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Translator's Note: Paolo Febbraro

I’m drawn to this cameo less for the moral than for the rich ambiguity of the fable. On first reading, I saw it chiefly as a poem of grief, saw the father’s casting of a line into the river—which, swollen with snowmelt, must bear with it at least the memory of the son and perhaps his actual body—as a morbid and even pathetic but also tender attempt to recover the irrecoverable. Think of the skier as Icarus, the father as Daedalus trawling the Mediterranean.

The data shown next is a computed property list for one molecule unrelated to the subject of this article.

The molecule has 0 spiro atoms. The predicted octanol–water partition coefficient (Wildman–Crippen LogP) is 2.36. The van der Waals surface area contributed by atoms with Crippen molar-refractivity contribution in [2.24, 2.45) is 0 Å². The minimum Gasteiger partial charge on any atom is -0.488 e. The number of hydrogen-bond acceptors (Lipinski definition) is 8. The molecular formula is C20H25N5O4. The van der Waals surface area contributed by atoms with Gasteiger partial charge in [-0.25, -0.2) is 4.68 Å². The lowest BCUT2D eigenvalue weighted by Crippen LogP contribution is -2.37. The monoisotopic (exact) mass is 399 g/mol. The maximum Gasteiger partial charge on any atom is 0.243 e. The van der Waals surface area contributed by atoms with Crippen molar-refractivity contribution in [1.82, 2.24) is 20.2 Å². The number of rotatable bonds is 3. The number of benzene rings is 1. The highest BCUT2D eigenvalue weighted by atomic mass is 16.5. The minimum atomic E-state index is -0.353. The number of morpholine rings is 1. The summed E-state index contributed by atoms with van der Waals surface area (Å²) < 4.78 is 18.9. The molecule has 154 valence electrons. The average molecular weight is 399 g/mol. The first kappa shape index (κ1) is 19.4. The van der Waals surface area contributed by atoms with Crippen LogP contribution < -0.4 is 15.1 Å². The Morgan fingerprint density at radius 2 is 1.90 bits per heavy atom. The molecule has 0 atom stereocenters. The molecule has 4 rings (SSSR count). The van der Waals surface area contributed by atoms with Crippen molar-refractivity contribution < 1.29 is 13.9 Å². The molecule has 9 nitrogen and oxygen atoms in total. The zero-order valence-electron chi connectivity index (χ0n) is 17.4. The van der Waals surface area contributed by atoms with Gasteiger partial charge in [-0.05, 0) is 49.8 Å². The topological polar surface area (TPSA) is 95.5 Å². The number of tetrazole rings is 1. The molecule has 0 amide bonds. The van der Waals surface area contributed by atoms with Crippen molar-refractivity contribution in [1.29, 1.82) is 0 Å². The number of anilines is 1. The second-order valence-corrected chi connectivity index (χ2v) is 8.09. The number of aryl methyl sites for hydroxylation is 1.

But that presumes a sympathetic rather than agonistic father-son relationship—a presumption which, if we do think of the Greeks, we might reconsider. Indeed when I asked the poet about this poem, the Greek father he mentioned was not Daedalus but Cronus. —Geoffrey Brock


This poem originally appeared in the March 2012 issue of Poetry magazine

March 2012

Originally appeared in Poetry magazine.

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